¶ 25. Mississippi Code Annotated section 97–37–5(1) states: “It shall be unlawful for any person who has been convicted of a felony under the laws of this state, any other state, or of the United States to possess any firearm․” Section 97–37–5(2) further states that “[a]ny person violating this section shall be guilty of a felony․” The jury found Clark guilty of possession of a weapon by a felon under this statute. Unlike in Mayers, though, the jury in this case did not find that Clark used the firearm during the commission of the felony. Accordingly, Clark was not found to be guilty of every element of the crime beyond a reasonable doubt. Therefore, in addition to finding the trial court erred by applying the enhancement when there was no proof of use or display of a firearm, we find the trial court's application of the enhancement violated Clark's right to a trial by jury.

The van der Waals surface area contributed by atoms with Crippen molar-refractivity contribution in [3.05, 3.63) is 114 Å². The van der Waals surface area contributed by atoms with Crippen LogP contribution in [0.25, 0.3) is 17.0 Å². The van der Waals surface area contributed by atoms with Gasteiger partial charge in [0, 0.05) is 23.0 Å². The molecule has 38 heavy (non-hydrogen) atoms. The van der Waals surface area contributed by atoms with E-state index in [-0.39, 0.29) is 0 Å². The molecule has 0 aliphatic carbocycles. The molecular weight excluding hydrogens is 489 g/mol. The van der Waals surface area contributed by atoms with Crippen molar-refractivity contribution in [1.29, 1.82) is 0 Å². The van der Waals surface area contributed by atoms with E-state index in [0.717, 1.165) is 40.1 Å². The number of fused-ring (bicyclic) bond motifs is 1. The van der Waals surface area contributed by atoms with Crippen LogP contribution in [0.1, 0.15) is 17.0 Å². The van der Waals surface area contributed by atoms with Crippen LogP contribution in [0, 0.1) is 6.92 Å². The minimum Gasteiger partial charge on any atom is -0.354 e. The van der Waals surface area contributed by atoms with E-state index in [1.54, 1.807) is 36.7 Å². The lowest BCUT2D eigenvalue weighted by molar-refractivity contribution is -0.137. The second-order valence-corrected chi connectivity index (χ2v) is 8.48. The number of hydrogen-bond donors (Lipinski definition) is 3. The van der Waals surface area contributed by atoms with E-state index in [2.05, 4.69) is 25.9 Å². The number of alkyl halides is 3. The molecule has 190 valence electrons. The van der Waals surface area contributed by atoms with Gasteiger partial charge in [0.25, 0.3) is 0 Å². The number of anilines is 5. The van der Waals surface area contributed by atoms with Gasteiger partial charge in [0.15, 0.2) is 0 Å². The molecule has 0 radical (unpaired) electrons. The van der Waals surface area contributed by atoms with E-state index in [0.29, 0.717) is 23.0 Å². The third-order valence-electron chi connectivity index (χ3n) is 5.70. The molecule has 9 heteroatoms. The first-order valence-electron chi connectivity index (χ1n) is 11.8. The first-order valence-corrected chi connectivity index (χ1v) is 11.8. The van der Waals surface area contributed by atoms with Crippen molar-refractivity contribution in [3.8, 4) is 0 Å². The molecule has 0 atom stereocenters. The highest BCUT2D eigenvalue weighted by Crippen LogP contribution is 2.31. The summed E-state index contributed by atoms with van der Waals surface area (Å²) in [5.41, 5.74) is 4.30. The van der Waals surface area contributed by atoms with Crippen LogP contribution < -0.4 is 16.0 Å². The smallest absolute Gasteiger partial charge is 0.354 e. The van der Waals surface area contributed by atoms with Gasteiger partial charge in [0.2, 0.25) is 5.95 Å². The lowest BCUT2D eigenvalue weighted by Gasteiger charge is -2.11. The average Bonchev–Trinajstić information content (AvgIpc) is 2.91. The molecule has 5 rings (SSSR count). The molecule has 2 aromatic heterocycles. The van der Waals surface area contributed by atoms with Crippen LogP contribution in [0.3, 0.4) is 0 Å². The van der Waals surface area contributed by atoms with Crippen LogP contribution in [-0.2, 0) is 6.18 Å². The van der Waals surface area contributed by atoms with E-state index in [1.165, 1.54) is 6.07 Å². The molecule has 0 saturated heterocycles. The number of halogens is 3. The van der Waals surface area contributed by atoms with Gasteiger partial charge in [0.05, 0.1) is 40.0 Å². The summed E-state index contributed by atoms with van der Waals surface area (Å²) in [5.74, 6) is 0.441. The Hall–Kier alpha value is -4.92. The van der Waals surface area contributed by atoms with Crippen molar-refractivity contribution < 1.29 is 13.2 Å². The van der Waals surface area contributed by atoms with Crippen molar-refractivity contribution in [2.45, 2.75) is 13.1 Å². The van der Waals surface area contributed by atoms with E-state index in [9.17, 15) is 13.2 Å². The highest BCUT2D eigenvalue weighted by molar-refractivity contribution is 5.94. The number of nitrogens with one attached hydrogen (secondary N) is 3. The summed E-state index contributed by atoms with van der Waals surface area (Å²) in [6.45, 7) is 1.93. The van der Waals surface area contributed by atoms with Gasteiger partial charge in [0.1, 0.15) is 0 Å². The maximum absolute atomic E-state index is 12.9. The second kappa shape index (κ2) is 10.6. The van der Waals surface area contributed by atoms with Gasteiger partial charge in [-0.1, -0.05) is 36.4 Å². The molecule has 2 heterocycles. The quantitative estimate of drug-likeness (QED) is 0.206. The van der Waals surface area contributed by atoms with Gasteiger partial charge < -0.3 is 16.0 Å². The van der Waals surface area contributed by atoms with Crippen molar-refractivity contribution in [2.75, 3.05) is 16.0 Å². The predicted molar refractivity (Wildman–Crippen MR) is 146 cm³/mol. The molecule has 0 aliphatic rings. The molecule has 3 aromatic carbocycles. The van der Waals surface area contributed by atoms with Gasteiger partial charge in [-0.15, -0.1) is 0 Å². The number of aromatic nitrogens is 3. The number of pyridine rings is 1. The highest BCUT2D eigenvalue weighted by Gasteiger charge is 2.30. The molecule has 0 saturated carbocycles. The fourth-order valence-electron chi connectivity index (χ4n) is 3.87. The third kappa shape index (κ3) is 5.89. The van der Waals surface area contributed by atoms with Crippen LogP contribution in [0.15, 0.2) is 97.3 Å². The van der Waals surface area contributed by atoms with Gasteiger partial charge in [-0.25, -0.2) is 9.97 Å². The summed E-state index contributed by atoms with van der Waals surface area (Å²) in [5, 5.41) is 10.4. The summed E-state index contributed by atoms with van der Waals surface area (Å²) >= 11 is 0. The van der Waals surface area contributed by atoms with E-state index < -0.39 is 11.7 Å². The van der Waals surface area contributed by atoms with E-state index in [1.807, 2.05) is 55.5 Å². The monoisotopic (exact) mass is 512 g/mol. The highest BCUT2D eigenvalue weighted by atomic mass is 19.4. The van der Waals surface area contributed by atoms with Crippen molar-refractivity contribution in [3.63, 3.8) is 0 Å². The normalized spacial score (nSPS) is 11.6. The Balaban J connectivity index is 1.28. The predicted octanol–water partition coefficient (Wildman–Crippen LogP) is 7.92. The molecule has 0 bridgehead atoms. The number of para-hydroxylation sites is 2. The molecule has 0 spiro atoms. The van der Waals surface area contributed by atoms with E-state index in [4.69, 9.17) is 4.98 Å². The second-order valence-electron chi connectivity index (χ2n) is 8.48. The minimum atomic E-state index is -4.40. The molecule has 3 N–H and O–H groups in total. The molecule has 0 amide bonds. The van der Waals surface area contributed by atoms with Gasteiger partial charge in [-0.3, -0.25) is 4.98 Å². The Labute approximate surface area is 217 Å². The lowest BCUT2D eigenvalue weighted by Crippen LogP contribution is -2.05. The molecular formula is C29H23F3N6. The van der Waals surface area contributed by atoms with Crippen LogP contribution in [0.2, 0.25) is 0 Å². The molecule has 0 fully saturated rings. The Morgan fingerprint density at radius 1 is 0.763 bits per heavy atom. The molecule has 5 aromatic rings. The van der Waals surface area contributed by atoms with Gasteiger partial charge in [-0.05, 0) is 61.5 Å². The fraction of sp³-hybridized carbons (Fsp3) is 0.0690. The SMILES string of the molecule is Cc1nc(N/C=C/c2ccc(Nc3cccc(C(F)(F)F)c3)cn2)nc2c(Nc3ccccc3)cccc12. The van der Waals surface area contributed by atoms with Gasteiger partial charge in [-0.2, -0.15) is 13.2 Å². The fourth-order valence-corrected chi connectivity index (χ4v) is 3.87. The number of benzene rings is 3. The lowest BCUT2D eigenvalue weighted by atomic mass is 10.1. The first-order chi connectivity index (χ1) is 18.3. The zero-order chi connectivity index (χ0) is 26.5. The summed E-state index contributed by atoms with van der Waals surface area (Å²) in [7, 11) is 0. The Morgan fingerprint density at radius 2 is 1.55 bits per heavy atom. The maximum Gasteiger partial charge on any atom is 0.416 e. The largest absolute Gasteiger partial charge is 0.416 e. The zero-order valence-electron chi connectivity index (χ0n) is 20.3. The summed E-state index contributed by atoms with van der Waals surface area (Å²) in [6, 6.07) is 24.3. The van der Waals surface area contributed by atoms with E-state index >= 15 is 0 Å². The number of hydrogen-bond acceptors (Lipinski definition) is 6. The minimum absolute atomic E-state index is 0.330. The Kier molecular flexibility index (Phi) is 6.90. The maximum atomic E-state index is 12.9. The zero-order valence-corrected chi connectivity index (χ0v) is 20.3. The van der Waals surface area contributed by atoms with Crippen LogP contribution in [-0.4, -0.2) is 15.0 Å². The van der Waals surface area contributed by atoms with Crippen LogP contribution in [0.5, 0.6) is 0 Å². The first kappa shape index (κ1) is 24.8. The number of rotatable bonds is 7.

¶ 26. In sum, we reverse and remand for a new trial consistent with this opinion.
¶ 27. THE JUDGMENT OF THE MADISON COUNTY CIRCUIT COURT IS REVERSED, AND THIS CASE IS REMANDED FOR A NEW TRIAL CONSISTENT WITH THIS OPINION. ALL COSTS OF THIS APPEAL ARE ASSESSED TO MADISON COUNTY.
ISHEE, J., for the Court:
LEE, C.J., GRIFFIS, P.J., ROBERTS, CARLTON AND FAIR, JJ., CONCUR. BARNES, J., CONCURS IN PART AND IN THE RESULT WITHOUT SEPARATE WRITTEN OPINION. IRVING, P.J., AND JAMES, J., CONCUR IN PART AND DISSENT IN PART WITHOUT SEPARATE WRITTEN OPINION. MAXWELL, J., DISSENTS WITHOUT SEPARATE WRITTEN OPINION.